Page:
6 reasons why Sikhs should be allowed to serve in the U.S. military

A few days ago, a Sikh student by the name of Iknoor Singh won a legal battle to join the ROTC program at Hofstra University in Long Island, New York. Singh, who is a practicing Sikh, refused to shave his beard and remove his turban in order to meet the military uniform requirements for the program. In 2013, he contested the requirement as a violation of his free exercise rights. In what Singh describes as a “shocking” decision, a federal judge agreed with Singh and subsequently allowed him to legally join the program without compromising fundamental tenets of his faith.

Naysayers and self-described patriots were quick to jump on the occasion, making claims that the Court’s decision would “disrupt unit cohesion” and that Singh should be forced to accommodate to “Western military attire.” As both an avid turban enthusiast and American citizen plagued with the terrible “Sikhness” of patriotism, I’m going to systematically deconstruct the argument against Sikhs joining the military. Here goes nothing:

  1. When you enlist, you take an oath to protect the Constitution against all enemies foreign and domestic. A Constitution that guarantees in its 1st amendment the right to free exercise of faith. How can you not honor the very document you’ve sworn to protect? Our country was literally founded on the notion of free exercise and denying that to someone — especially someone who wishes to serve their country and also partake in that protection — is inherently un-American.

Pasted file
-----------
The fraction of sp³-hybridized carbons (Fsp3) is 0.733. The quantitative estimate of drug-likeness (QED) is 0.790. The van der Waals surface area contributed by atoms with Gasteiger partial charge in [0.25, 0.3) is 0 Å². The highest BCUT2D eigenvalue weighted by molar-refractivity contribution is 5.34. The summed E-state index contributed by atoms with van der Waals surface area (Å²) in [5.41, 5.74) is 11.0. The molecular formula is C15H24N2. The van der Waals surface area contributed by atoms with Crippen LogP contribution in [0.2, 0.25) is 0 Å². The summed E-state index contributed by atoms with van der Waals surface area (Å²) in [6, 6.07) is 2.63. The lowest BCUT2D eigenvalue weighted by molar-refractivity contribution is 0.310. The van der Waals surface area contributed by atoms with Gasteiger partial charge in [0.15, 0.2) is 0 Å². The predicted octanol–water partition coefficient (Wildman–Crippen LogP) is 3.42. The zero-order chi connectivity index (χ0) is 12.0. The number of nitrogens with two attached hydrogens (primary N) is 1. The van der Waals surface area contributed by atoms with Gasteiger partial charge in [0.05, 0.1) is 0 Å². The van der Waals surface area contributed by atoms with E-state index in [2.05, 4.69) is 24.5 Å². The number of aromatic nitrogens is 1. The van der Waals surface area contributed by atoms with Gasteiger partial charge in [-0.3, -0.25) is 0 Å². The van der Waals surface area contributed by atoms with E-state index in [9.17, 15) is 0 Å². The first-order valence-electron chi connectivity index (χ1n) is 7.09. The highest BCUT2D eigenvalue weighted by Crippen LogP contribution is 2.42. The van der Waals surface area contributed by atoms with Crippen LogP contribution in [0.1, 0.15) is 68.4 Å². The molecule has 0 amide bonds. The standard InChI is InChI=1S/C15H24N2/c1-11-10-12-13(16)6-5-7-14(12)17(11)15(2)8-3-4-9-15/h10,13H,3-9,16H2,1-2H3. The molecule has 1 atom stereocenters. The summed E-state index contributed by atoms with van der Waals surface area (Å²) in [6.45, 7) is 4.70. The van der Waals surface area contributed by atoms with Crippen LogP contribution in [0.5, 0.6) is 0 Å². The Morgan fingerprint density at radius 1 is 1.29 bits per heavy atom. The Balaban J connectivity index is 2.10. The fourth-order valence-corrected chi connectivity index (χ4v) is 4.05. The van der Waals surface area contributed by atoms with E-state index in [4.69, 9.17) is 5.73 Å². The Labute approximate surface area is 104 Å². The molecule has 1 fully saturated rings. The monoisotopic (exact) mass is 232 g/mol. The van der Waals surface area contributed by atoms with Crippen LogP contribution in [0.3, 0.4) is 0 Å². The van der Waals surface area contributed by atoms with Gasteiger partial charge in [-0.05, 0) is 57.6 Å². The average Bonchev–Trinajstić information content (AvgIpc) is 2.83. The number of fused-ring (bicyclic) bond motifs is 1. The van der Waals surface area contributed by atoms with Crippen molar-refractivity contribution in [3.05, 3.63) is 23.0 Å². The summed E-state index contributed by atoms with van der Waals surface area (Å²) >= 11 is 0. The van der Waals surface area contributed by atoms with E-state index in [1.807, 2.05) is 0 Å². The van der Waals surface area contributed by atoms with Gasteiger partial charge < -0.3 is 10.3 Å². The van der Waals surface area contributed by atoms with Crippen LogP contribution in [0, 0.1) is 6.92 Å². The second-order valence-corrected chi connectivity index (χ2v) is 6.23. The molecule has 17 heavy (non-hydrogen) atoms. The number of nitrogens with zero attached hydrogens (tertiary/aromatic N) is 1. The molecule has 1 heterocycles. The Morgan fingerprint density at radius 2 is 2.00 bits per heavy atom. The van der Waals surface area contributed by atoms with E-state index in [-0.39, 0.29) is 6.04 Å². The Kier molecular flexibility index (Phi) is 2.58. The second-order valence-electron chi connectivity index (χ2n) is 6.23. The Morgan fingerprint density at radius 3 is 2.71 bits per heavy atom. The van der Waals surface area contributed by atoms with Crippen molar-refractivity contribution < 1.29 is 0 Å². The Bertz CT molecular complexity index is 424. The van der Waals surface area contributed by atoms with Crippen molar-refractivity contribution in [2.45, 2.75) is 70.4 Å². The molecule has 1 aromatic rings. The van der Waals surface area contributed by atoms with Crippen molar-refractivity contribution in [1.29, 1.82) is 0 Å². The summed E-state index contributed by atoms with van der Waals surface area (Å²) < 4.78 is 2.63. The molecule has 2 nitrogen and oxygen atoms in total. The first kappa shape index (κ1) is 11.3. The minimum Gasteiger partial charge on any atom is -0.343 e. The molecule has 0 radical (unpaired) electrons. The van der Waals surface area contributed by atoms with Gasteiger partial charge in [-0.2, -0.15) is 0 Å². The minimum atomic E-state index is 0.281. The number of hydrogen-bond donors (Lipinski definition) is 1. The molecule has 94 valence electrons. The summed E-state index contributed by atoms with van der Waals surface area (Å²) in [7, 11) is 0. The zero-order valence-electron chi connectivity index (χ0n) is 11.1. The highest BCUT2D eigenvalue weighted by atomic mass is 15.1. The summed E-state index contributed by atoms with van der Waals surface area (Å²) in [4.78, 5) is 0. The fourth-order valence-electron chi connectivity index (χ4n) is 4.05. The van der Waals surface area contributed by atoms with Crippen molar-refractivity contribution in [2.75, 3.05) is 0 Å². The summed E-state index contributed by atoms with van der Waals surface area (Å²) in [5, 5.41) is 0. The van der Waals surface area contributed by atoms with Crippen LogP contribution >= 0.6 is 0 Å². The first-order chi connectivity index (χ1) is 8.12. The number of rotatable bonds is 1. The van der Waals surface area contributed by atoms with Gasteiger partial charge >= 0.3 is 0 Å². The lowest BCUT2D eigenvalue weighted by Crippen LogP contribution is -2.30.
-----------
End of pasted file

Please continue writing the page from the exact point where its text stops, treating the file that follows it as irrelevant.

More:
2. Wearing a turban does not disrupt unit cohesion. Moreover, camaraderie and solidarity amongst units is not solidified by aesthetics. I’m fairly certain that’s the same argument that was made against African Americans in WWII and is still being used against members of the LGBT community now. Aesthetics do not dictate unit cohesion. Solidarity, loyalty, and a sense of brotherhood generate cohesion amongst servicemembers — not the length of a beard.
  3. What the hell does Western culture mean? The only reason “Western culture” continues to exist is because the allied forces fought back fascists in Europe and the Pacific. The same allied forces that utilized over 100,000 Sikh soldiers in the British military. I’m not sure how much more Western you can get than by fighting for her royal majesty. 60% of the British forces that fought off the Japanese invasion into Burma were comprised of Sikhs. The same Japanese that flew over Pearl Harbor on that terrible December day in 1941.
  4. Wearing a turban or having a beard does not by any means hinder the ability to perform the required technical duties of a soldier. Major Kalsi who is currently serving as medical director in Fort Bragg has never once demonstrated any semblance of inability to perform his required duties. He has cared for troops when he was deployed in Helmand, Afghanistan and was repeatedly gassed just to demonstrate that his beard did not impede any technical requirements.
  5. Not allowing turbans is a recent revelation. Up until 1981, turbans were welcomed. So both a domestic and international precedent exist. Our closest allies, including Canada and the United Kingdom — currently and historically — have allowed for turbaned troops.
  6. It’s just wrong. Forcing someone to choose between their faith and their country is not an American conviction. One nation, under god, indivisible with liberty and justice for all. Those are words I believe in. Those are words my father — a man who came to this country 35 years ago — believes in. Most importantly, those are words the 700,000 Sikhs currently living in the United States believe in. Thousands of whom wish to serve their country but are bound by an unequivocally un-American predicament. Sikhs have a robust military history and a fierce and unquestionable loyalty to their country. Arguing that their patriotism will disrupt unit cohesion or infringe on a nebulously defined western culture is frankly, insulting.